A fresh round of selling action rippled across the bitcoin markets on Tuesday as big economies issued a stark warning about the Coronavirus epidemic.
The leading cryptocurrency fell sharply, giving up part of its 2020 gains on a day that saw traders’ bearish sentiment increasing. The bitcoin-to-dollar exchange rate on spot markets plunged by 4.12 percent to establish an intraday low of $9,265. Meanwhile, CME futures linked to bitcoin also slipped by 4.36 percent, marking its biggest weekly slide since November 2019.
As bitcoin dropped, the US stocks also showed similar downside sentiments. Wall Street’s three main indices each slipped hugely after the US government warned people about the increasing number of cases related to Coronavirus in the country. The S&P 500 index, for instance, declined by 1.9 percent post noon.
Gold too slipped by 0.62 percent as invested shifted focus on more attractive US Treasuries. The yield on the benchmark 10-year bond fell by 1.31 percent.
But against safe-haven assets, investors treated bitcoin and stocks as their risk-on markets. The sentiment came in contrast with bitcoin’s growing correlation with Gold at the beginning of 2020, especially after the US killed an Iranian military official in an airstrike. But now, the relationship appeared as if it is breaking.
Bitcoin’s downward sentiment followed growing narratives about how investors were buying it as an insurance asset against Coronavirus. Global media reports covered by Bloomberg, Guardian, Forbes, CNN, and others further discussed the possibility of bitcoin behaving like “digital gold.”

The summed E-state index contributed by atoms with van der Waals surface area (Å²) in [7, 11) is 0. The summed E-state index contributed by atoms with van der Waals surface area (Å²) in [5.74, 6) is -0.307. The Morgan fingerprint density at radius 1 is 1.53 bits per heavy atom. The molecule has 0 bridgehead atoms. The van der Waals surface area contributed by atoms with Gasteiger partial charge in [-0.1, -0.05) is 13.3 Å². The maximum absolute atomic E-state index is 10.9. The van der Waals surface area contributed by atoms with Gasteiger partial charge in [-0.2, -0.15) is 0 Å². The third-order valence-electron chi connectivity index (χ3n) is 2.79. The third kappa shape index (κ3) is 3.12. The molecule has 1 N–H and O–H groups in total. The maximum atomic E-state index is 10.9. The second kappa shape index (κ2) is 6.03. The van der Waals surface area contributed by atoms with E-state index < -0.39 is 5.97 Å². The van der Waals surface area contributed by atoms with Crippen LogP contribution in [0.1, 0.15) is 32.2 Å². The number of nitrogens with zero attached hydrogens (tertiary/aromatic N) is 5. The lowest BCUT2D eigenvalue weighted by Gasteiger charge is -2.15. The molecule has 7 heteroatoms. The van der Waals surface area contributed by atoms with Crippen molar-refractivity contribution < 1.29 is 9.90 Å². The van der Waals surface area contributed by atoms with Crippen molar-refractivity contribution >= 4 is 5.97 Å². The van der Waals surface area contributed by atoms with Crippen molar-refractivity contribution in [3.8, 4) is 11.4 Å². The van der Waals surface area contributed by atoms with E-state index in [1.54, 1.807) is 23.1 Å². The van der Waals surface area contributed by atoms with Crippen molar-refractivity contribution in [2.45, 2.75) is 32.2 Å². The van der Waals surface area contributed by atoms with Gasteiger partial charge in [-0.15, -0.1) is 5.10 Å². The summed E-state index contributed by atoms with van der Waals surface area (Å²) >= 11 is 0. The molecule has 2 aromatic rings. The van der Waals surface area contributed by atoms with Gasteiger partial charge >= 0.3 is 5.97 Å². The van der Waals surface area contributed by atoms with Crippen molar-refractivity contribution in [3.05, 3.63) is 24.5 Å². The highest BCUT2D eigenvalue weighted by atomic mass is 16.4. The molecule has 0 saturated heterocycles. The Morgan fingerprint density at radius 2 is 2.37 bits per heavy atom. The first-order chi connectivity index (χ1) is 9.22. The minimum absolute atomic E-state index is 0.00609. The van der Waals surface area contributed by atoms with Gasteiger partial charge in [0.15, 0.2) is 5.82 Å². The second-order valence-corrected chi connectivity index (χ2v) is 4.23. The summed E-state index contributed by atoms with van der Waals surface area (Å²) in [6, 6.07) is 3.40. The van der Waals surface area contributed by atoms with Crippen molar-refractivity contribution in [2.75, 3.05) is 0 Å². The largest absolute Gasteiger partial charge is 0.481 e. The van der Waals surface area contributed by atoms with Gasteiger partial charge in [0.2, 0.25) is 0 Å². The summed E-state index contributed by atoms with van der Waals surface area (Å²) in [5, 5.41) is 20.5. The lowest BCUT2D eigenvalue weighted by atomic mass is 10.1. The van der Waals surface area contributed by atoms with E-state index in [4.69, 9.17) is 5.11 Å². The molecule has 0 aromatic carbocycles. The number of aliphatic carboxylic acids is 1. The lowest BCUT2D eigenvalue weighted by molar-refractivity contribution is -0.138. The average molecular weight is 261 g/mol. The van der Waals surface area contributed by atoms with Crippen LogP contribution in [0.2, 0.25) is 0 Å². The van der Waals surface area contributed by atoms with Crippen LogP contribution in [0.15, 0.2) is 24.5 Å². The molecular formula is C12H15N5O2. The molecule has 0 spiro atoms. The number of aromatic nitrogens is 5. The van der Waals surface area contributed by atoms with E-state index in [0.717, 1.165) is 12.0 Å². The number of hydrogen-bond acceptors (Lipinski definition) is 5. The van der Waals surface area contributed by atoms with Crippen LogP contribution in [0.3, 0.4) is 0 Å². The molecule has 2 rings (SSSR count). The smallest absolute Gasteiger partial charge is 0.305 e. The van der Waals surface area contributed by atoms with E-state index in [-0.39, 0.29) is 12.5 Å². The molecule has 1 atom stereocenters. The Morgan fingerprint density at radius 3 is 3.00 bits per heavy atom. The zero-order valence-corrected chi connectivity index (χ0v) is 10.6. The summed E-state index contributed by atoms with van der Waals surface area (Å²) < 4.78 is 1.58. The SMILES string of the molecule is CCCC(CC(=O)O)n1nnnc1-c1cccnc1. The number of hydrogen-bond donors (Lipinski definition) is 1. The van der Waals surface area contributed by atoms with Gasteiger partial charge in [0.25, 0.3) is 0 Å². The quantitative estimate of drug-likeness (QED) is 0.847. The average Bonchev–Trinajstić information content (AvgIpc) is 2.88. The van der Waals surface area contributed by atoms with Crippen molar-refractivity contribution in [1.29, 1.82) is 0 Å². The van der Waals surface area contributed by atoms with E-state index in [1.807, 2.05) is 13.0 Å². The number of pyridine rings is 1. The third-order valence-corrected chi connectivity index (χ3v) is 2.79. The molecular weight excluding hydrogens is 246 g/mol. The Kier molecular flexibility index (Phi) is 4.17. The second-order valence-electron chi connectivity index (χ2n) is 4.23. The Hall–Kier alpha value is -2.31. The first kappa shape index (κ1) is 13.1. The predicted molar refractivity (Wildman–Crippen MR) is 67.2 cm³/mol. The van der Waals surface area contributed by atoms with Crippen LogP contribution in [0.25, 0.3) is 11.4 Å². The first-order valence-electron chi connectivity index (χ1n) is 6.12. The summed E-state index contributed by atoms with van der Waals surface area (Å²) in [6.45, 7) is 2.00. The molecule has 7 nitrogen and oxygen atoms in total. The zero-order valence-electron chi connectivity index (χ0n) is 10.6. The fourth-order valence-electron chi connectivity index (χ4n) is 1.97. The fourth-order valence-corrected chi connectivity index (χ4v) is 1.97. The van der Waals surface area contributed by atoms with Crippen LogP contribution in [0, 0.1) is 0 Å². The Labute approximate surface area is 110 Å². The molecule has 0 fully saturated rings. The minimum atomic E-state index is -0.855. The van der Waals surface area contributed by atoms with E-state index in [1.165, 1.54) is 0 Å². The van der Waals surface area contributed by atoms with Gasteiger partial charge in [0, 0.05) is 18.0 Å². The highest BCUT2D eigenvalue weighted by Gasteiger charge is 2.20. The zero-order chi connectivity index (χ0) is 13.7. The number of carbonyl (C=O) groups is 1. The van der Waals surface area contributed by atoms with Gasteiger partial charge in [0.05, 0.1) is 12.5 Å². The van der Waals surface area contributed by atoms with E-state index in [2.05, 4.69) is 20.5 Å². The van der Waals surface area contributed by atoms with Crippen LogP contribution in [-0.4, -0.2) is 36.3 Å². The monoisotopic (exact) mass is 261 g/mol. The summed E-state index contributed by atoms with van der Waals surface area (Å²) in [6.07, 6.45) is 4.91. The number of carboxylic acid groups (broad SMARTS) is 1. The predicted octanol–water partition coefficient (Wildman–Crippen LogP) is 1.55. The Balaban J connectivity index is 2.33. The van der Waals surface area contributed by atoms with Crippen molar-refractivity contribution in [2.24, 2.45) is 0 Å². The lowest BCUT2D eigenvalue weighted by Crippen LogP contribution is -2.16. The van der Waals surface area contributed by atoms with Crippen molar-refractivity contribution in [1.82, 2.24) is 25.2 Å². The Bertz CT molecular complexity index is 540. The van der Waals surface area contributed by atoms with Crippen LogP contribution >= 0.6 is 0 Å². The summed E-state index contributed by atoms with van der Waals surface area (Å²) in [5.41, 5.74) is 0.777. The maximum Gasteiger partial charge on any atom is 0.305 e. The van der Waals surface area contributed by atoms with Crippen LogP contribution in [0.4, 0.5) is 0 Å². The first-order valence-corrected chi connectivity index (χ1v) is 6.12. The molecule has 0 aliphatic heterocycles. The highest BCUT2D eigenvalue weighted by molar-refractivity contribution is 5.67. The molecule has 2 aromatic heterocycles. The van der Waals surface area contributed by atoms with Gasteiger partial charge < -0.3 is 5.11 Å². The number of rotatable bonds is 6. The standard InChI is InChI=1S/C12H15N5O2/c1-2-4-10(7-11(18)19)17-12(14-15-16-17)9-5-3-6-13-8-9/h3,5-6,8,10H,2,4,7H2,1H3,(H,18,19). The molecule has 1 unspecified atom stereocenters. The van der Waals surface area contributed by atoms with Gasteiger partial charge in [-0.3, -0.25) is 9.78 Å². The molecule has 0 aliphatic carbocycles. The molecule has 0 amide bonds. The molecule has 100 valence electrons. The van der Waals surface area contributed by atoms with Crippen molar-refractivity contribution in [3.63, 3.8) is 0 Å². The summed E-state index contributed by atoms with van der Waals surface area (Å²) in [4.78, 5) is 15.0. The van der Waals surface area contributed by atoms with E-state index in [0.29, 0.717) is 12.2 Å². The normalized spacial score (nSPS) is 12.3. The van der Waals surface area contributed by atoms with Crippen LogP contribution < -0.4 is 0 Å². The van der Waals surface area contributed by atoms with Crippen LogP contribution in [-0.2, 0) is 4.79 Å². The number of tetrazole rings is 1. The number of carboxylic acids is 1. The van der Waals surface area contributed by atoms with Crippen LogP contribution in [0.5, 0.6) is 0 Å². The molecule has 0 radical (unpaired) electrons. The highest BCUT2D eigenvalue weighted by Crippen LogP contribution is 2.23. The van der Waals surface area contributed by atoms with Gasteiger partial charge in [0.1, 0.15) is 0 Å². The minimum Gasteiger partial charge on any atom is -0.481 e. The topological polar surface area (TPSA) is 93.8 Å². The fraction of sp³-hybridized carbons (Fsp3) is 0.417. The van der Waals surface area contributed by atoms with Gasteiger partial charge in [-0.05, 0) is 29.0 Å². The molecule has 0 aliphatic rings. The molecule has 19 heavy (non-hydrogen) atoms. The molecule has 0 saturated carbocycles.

The narrative is now breaking. Following the bitcoin’s latest fall alongside global stocks, some prominent experts highlighted the cryptocurrency’s ambidextrous nature. Alex Krüger, for instance, earlier highlighted bitcoin’s growing proximity to Gold but later called it an asset that is unreliable and “does its own thing.”
In totality, technical factors remained as the only convincing catalysts that moved bitcoin prices either way. Days traders on Twitter noted that the cryptocurrency surged by more than 32 percent heading into 2020, so a little bearish correction looked normal.
“No fear for me at this point,” said day trader Michaël van de Poppe. “Holding above $250-265 billion [market cap] and we’re still fine for further upwards momentum. Given that the sentiment is bearish and people area feared, I assume we’ll not be seeing any deeper retracements.”
As of now, bitcoin is testing its 50-daily moving average (blacked wave in the chart below) as support. At the same time, the potential of an upside retracement has maintained resistance around the $10,000-10,540 area.
The leading cryptocurrency fell sharply, giving […]